|Clare asks: |
I have always wanted wavy hair but my hair will not hold a curl. I have recently heard that there are new types of perms that can be more wavy than curly. Is this true. I have VERY straight hair. Also a year ago I had a baby, how long should I wait to perm my hair for the first time and can I still do it if I am growing my hair.
|Answered By: |
Firstly you should be fine for having a perming process after the birth of your baby (congrats)!
The wave or curl result is mostly down to the method used in creating the curl. Rollers, of varying sizes. Pin curl or barrel curl techniques can also be used. Some people however have very straight especially fine hair can be difficult to perm, also once done the results can not last as long as expected. I still think introducing some curl movement with a perm into you hair would benefit you hugely in even helping to hold your style. Visit your professional salon and have a consultation. They may even want to do a strand test to see how the result from this treatment came out.
|Steph asks: |
I have been having blonde highlights over my naturally mousey brown hair for 4-5 years and was really blonde. I decided to go brown and wanted a light warm brown but the hairdresser told me to get the coverage over all the bleach I have had on I would need to go darker. Now I have dull dark brown hair which I hate. This salon is the best in my area. I had it done yesterday and have phoned back today, she said the only option is to have highlights put through but I hate having different colours in my hair. I just want to be all 1 colour, a light brown. What can I do without stripping it? My hair is in okay condition, despite the 4 years of bleach.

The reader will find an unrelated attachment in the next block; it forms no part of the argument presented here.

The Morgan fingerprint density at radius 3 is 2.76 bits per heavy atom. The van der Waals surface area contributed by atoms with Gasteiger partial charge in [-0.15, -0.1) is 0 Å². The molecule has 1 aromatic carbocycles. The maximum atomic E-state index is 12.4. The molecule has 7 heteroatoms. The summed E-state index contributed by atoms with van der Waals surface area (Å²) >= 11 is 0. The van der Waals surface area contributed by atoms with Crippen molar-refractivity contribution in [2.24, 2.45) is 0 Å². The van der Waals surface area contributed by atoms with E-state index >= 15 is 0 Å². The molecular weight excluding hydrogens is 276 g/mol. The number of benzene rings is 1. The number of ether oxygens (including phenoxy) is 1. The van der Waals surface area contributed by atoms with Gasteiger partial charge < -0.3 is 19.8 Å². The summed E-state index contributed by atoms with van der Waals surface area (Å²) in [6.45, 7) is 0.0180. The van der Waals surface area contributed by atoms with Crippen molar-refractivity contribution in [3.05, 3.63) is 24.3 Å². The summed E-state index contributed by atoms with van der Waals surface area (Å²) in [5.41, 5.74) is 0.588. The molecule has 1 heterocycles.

|Answered By: |
Unfortunately you were totally misinformed by your salon - it may be the best but has no idea of colour. When you have bleached lights and wish to go to a warm light brown, all that is necessary is to have a Red colour wash through the hair before the brunette is applied – this ensures that the colour is even and warm and prevents the hair from looking almost green in colour. It is a simple and easy colour service. The only thing you can do to rectify it is to have the colour removed - which sounds drastic but it is very simple if the colourist knows what they are doing - there is a product out there called Eraser by Affinage - this removes artificial colour without any bleaching process - it takes 15 mins and leaves your hair feeling amazing. You need to lift the colour out until the dark brown is lighter then have your light warm brunette put through. Find someone who knows what they are doing.
|Rachel asks: |
I was wondering if you could tell me what actually happens when the hairdresser "strips" you hair colour. Will it go completely back to my natural colour ie the colour of my roots? And do you know roughly how much it would cost at somewhere like a reflections hair salon?
|Answered By: |
The colour removers or "strippers" as you mention do work, but not as you think. Removing previous colours from your hair in this way is successful, BUT it will not give a result close to your natural colour. The colour reducer will slowly remove the colour pigment that you had applied to your hair previously, yet your natural colour will have been affected by the colouring process especially if the colour you had applied was actually lighter than your hairs natural base shade. It will not go completely back to your natural base shade and you will have to have some form of colour applied to match up to your hairs natural base colour.
With regard to the cost I have no idea but it would be treated as a colour correction. I would expect the service to cost over £100. My advice would be to visit your professional salon and get a consultation so you know what your options are.
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